Politics (Political and Economic Liberalism)
‘From Liberalism to Social Democracy’. Geoffrey Kurtz reviews Liberal Beginnings: Making a Republic for the Moderns by Andreas Kalyvas and Ira Katznelson. Dissent. 26th August 2009. A bit late with this link, but the story is still on Dissent’s homepage. so I can just about include it.
`Kurtz, following Kalyvas and Katznelson, refers to the way that Classical Liberalism of the late Eighteenth and very early Nineteenth century, was constituted through a move from Antique Republicanism to a consciousness of a more modern individualistic kind of liberty. Thomas Paine, James Madison, Adam Ferguson, Adam Smith, Madame de Staël and Benjamin Constant are considered, That is an advocate of the American and French Revolutions, one of the main figures in the early American Republic as a President and political writer, a Scottish Enlightenment historian and political thinker, a Scottish Enlightenment professor of moral philosophy who wrote a great work of economics, two French writers of literature and political thought. These were all people concerned with the kind of freedom pertaining to the ancient republics, based in civic duty and participation, the death of those republics, and the kinds of liberty possible in a modern individualistic commercial society. Completely the right context for discussing the origins of liberalism. The argument goes onto the suggest the inevitable evolution of classical liberalism into social democracy, which to my mind is not as necessary an evolution as claimed, but it is certainly an outcome of that republican-liberal moment, rooted as it was in appreciation of the liberty of commercial society.
Economics (a return to Political Economy)
Econ Journal Watch
It’s free to download, economists of reputation write in it, and it contains no equations. It can certainly be read by anyone with a basis understanding of political and social issues. Any reader of Adam Smith would have gone beyond it in dealing with economic complexity. The basis of the journal is that contributors criticise articles in established economics journals, and the author(s) of the piece under criticism are offered the chance to reply and have the final word, which they often take up, if not always. I haven’t had to go through it systematically yet, but so far I’ve read some very interesting debates about interpretingAdam Smith and the success of Swedish welfarism. Something else that caught my eye, but have’t read yet is a debate with Bill Easterly, one of the world’s leading development economists. and a major contributor to debates about ending Third World poverty.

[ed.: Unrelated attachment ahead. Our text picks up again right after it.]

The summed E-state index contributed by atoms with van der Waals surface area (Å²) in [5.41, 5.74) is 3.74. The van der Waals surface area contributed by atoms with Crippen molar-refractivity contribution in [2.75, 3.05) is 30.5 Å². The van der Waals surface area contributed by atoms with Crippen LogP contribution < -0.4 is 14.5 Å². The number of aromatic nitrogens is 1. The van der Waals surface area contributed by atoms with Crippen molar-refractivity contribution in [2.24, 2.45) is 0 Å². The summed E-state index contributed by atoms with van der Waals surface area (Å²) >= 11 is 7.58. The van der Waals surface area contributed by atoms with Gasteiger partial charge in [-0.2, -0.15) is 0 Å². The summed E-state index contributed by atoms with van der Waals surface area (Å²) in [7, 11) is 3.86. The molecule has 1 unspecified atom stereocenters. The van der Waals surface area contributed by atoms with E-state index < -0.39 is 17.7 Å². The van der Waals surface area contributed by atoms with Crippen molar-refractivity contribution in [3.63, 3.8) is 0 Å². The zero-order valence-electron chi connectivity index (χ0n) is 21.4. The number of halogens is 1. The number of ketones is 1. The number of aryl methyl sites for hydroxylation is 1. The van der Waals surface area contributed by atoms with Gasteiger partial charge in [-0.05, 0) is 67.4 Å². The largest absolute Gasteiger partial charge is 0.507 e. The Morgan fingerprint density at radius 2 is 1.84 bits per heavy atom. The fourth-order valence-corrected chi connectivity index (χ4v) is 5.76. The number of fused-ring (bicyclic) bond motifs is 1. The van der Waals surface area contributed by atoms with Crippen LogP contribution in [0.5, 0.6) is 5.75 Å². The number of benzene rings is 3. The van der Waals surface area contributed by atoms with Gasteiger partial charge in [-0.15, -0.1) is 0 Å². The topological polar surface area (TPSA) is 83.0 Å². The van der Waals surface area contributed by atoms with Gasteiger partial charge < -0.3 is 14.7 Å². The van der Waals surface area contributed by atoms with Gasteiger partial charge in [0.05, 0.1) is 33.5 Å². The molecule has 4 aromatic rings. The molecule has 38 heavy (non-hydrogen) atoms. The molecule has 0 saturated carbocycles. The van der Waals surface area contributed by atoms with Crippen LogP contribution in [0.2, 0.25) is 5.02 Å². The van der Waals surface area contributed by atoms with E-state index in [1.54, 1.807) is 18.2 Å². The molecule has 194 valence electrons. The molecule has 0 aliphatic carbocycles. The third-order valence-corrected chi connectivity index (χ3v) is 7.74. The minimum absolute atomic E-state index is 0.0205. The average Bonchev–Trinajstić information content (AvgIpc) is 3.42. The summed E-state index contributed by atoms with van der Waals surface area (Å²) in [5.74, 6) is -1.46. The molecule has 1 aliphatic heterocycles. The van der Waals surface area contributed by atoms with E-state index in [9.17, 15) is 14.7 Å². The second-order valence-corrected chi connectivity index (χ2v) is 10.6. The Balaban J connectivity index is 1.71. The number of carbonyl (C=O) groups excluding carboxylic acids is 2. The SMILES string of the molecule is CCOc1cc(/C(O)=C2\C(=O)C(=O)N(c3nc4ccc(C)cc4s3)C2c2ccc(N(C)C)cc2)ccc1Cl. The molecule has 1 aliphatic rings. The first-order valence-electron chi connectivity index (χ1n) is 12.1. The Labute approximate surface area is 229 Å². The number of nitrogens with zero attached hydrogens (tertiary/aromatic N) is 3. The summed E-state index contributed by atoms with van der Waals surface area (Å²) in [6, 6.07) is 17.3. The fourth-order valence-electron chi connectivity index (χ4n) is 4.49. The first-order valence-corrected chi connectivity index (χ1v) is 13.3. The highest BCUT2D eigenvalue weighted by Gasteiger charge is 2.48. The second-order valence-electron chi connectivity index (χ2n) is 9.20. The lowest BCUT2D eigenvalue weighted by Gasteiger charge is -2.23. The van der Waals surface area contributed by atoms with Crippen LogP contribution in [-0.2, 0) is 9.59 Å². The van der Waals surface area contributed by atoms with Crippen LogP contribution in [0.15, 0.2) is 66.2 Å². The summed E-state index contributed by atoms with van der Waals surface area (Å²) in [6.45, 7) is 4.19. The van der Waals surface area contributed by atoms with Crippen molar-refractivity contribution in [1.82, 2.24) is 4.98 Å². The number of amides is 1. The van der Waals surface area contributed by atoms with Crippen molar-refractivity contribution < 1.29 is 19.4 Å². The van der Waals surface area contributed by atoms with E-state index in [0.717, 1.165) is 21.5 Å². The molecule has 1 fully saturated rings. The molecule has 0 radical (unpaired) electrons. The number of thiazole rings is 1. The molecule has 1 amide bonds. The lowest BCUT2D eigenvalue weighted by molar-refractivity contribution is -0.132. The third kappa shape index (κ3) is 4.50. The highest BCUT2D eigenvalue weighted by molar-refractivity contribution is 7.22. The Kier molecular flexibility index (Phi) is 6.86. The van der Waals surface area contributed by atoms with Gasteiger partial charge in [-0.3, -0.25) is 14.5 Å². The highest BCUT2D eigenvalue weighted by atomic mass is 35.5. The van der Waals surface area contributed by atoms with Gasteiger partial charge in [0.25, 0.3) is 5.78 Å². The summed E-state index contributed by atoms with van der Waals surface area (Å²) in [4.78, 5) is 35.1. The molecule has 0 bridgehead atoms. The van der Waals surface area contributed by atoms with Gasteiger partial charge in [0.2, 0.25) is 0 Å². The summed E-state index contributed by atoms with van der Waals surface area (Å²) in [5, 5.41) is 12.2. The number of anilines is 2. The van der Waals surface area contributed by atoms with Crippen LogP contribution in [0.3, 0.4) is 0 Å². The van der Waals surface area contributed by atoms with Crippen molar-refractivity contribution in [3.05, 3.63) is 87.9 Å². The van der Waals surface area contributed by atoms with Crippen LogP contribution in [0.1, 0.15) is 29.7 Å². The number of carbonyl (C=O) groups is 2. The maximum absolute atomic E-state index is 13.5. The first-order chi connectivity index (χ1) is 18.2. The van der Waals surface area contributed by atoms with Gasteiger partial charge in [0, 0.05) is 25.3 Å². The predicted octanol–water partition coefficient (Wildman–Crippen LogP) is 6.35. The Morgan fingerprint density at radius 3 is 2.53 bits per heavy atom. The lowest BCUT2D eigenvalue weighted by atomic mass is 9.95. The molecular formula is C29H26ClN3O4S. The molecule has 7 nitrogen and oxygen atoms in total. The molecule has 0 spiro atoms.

The journal has a methodological bias and a political bias. The methodological bias is towards non-mathematical economics, the belief that economics is a broad discussion of individual and social rationality and action, in which maths may be useful but which is distinct from mathematics. The political bias is towards free market classical liberal and libertarian thinking. The methodological and political orientation come together as ‘Austrian Economics’, most famously represented by F.A. Hayek, who was preceded by Carl Menger, Eugen von Böhm-Bawerk and Ludwig von Mises (the latter is the most important figure for many ‘Austrians’). The beauty of the journal is that in some ways it gives the advantage to those who are most against the journal’s approach, so in some ways it’s the Keysians and non-free marketeers who should read the journal to see sympathetic views, rather than ‘Austrian’ liberals and libertarians.
The editor, and founder, Daniel Klein, is someone who is very interested in, and aware of, bias in economics and takes very seriously the idea of exposing bias in the most serious and consistent way, of admitting to his own biases, and finding ways of formulating discussion between those with differing biases.
This journal deserves to be read by a broad audience. Please have a look.